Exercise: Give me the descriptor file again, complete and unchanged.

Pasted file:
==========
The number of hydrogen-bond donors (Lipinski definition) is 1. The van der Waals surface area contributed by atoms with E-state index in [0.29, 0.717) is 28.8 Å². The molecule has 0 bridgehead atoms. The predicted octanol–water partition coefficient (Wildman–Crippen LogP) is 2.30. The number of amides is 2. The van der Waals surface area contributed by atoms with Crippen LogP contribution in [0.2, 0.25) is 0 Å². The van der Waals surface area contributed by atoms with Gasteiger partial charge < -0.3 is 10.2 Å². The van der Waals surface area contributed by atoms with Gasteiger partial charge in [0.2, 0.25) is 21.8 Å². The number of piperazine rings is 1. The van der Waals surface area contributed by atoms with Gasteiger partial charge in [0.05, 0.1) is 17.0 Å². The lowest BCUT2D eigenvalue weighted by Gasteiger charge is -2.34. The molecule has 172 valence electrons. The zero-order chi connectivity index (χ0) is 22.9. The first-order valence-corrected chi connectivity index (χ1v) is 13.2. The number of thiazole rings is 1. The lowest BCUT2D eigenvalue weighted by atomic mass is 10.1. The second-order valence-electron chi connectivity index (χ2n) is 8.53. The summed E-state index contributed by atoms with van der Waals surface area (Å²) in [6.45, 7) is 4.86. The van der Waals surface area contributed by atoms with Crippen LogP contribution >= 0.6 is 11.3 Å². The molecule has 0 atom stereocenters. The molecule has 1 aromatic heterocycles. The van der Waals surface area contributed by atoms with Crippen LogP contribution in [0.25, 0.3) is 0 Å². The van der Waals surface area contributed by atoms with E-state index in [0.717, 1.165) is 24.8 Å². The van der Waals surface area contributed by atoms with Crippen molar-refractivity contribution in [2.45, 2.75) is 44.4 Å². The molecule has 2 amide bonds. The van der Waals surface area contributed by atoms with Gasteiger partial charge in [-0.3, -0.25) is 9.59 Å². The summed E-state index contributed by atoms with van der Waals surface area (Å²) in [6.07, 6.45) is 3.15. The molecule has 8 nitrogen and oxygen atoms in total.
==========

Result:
The number of hydrogen-bond donors (Lipinski definition) is 1. The van der Waals surface area contributed by atoms with E-state index in [0.29, 0.717) is 28.8 Å². The molecule has 0 bridgehead atoms. The predicted octanol–water partition coefficient (Wildman–Crippen LogP) is 2.30. The number of amides is 2. The van der Waals surface area contributed by atoms with Crippen LogP contribution in [0.2, 0.25) is 0 Å². The van der Waals surface area contributed by atoms with Gasteiger partial charge < -0.3 is 10.2 Å². The van der Waals surface area contributed by atoms with Gasteiger partial charge in [0.2, 0.25) is 21.8 Å². The number of piperazine rings is 1. The van der Waals surface area contributed by atoms with Gasteiger partial charge in [0.05, 0.1) is 17.0 Å². The lowest BCUT2D eigenvalue weighted by Gasteiger charge is -2.34. The molecule has 172 valence electrons. The zero-order chi connectivity index (χ0) is 22.9. The first-order valence-corrected chi connectivity index (χ1v) is 13.2. The number of thiazole rings is 1. The lowest BCUT2D eigenvalue weighted by atomic mass is 10.1. The second-order valence-electron chi connectivity index (χ2n) is 8.53. The summed E-state index contributed by atoms with van der Waals surface area (Å²) in [6.45, 7) is 4.86. The van der Waals surface area contributed by atoms with Crippen LogP contribution >= 0.6 is 11.3 Å². The molecule has 0 atom stereocenters. The molecule has 1 aromatic heterocycles. The van der Waals surface area contributed by atoms with Crippen LogP contribution in [0.25, 0.3) is 0 Å². The van der Waals surface area contributed by atoms with E-state index in [0.717, 1.165) is 24.8 Å². The van der Waals surface area contributed by atoms with Crippen molar-refractivity contribution in [2.45, 2.75) is 44.4 Å². The molecule has 2 amide bonds. The van der Waals surface area contributed by atoms with Gasteiger partial charge in [-0.3, -0.25) is 9.59 Å². The summed E-state index contributed by atoms with van der Waals surface area (Å²) in [6.07, 6.45) is 3.15. The molecule has 8 nitrogen and oxygen atoms in total.